"Actually, I broke it in a couple of places. But it's fine now, provided I don't sit in one position for too long."

On her second tour around the big kitchen with its long, central island, green-tiled floors and steel-topped counters, she noticed the sleet had changed to snow. Big fat

225 Chris Grover

flakes were whirling in the wind and covering the landscape with a mantle of white. She picked up the electric kettle she'd brought with her and filled it with water. She was being a lousy host and while Josh was hardly a guest, he had saved Spiky from certain death.

"Want a cup of tea?"

"I should be going."

"I don't think so. Have you looked outside recently?"

He went over to the window and grimaced. "When did that happen?"

"While we were talking. Where do you live?"

"A couple of miles east of here."

"Well, you can't walk that far in a blizzard. As soon as it eases up, I'll drive you."

"That won't be necessary. It's only a snow shower. We get lots of them this close to the lake. Wait an hour or so and it'll be like it never happened." He returned to the stove. "Think you can find a box or something to use for a cat bed? Put it here in the kitchen near the stove, where the little guy will be warm and comfortable."

And let him think he's found a new home?

"First, I'll make the tea, then I'll go look. I need to fix up a temporary litter pan for him as well. I noticed there's still some sand in one of the fire buckets. He'll have to make do with that until I go to the store."

(c) 2008 Chris Grover - Do not reproduce in any form without the permission of the author/owner.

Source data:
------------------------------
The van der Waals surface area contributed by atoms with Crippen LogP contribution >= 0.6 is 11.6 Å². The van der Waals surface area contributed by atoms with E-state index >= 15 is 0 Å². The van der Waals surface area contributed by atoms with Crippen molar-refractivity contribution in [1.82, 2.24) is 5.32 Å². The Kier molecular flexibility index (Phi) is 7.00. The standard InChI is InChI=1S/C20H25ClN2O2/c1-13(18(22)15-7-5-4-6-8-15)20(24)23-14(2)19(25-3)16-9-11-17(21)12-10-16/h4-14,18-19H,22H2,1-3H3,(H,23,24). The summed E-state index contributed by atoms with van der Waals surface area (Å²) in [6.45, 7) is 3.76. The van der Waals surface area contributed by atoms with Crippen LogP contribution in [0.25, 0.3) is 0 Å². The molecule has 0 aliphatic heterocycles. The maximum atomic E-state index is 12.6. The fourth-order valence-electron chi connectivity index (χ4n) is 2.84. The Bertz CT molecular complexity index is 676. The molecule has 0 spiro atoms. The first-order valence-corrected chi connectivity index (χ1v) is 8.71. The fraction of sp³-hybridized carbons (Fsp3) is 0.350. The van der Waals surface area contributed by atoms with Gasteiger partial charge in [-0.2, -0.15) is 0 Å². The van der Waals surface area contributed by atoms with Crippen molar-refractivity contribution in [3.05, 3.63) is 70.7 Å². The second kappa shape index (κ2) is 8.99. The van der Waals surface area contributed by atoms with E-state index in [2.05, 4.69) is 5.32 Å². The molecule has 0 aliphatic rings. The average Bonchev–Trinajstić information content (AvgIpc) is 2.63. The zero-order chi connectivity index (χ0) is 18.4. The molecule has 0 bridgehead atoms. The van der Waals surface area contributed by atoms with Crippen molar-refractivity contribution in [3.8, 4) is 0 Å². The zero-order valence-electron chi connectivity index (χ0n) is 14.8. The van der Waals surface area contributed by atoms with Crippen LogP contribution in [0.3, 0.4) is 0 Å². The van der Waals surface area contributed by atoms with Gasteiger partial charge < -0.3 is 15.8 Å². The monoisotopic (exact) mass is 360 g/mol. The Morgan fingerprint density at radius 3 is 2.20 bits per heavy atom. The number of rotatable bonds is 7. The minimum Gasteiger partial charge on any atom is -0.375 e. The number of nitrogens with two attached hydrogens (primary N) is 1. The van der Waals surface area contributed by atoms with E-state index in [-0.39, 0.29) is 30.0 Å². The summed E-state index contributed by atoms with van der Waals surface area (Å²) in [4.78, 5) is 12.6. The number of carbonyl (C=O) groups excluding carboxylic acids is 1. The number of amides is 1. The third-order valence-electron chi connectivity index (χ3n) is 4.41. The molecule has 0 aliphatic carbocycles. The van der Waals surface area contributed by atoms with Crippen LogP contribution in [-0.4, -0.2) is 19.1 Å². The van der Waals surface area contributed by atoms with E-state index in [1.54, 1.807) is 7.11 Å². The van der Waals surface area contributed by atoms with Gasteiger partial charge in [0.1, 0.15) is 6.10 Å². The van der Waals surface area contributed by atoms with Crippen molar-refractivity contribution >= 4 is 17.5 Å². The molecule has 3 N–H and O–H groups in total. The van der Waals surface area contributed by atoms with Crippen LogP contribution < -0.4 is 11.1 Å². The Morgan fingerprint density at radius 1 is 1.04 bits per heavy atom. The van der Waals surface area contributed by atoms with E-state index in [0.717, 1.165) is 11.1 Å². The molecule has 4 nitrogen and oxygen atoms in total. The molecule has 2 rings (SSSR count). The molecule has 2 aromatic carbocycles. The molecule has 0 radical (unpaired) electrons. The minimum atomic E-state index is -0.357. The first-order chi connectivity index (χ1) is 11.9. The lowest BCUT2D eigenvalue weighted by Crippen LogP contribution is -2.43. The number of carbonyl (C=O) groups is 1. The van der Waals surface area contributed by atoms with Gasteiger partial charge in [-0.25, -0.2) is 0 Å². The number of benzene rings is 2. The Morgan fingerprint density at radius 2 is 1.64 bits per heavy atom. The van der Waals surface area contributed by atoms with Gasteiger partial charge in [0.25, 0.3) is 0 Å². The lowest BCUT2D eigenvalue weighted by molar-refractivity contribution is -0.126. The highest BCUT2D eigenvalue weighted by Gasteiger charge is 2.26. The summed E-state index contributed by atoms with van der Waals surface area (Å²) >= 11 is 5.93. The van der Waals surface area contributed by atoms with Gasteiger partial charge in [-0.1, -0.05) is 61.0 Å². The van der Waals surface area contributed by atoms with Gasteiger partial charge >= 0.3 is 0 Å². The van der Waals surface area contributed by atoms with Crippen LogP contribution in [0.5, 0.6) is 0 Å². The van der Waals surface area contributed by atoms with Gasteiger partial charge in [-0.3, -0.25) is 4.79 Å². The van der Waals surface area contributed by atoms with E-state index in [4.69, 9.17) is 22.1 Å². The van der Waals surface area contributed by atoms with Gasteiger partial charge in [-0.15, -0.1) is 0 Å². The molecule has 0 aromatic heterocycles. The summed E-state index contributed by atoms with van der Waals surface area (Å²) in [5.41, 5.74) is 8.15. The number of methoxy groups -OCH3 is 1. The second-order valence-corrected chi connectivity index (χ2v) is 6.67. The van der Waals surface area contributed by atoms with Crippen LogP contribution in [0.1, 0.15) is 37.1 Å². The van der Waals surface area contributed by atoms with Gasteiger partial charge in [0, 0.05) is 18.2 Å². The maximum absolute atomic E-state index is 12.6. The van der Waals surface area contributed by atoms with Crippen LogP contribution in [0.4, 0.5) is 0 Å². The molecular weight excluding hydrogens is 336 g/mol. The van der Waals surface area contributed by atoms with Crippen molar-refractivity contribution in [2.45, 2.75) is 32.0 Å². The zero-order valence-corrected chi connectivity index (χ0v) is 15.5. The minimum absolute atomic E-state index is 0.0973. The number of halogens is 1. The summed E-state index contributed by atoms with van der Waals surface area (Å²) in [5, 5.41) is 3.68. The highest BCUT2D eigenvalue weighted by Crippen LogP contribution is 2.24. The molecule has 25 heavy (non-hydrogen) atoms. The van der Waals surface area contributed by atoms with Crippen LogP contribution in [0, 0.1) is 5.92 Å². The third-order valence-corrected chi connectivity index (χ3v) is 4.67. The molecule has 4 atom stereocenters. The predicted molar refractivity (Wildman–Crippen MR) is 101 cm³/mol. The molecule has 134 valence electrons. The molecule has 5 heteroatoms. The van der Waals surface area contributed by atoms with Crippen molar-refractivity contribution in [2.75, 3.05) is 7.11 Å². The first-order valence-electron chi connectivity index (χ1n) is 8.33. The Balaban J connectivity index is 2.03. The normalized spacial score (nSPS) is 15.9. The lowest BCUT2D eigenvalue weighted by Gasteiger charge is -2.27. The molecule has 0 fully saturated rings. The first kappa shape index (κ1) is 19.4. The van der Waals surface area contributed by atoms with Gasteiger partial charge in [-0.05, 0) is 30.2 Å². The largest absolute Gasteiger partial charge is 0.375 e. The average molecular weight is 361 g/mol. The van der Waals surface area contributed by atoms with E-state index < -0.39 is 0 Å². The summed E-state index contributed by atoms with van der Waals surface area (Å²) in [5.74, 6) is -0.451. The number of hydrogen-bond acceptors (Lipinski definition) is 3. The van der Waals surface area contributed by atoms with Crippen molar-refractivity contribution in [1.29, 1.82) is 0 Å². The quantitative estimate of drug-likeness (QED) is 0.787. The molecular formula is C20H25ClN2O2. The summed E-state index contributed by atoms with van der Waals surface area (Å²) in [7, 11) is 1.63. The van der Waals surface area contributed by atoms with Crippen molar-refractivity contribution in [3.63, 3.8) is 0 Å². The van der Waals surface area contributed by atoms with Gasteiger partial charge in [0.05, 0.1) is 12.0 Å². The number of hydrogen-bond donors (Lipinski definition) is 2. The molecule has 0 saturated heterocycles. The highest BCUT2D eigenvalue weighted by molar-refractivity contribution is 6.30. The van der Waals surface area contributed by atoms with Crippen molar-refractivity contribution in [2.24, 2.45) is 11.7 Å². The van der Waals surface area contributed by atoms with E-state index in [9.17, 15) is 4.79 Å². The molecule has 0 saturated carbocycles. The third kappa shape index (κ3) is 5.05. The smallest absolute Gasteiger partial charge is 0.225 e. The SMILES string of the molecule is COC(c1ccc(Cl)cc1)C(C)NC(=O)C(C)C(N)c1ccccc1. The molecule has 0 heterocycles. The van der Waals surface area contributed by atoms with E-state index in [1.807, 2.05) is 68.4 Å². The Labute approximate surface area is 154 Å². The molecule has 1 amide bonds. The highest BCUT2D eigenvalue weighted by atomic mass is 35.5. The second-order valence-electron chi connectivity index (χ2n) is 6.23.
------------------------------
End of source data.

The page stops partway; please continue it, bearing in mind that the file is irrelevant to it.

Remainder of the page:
If you like this sample chapter, you can read the rest and 5 other stories by purchasing a copy of ENCHANTED HOLIDAYS, available from Cerridwen Press in both electronic and print.

Wednesday, January 30, 2008


I'm a guest author at Thursday, January 31st. Please join us!

Our (4 other authors and myself) anthology, One Touch Beyond (see cover) will be released at February 21st.

Kim Cox

Sunday, January 13, 2008

Ghosts of Auld Lang Syne by Maureen McMahon

Fourth sample chapter from Enchanted Holidays - New Years - Ghosts of Auld Lang Syne by Maureen McMahon

Chapter One

What house more stately hath there been

Or can be, than is Man? to whose creation

All things are in decay?

--- George Herbert


I hadn't expected the house to be so imposing. When Holly Purcell, my friend since childhood, asked me to accompany her to the remote New Hampshire property her grandmother had willed her, I'd expected a quaint little holiday cottage. What loomed before us, as my little blue car slid up the icy drive between twin rows of gnarled, naked willows, was something much more impressive—and much more sinister.

Gripped by unkempt tangles of dormant vines and shrubbery and oblivious to the encroaching forest, the house thrust a multi-peaked roof, complete with stately turret, into a gray, wintry sky. Its windows observed our approach with dull disinterest. I couldn't help but shudder.

"God! You didn't tell me it was so old and spooky," I said.

"Didn't I?" Holly smiled. "Well, it should be—spooky, that is. It's supposed to be haunted."

"Oh, right," I scoffed. "This is beginning to sound like one of those slumber parties where we used to try to scare each other to death. Sorry, Holly, but I'm not so gullible anymore."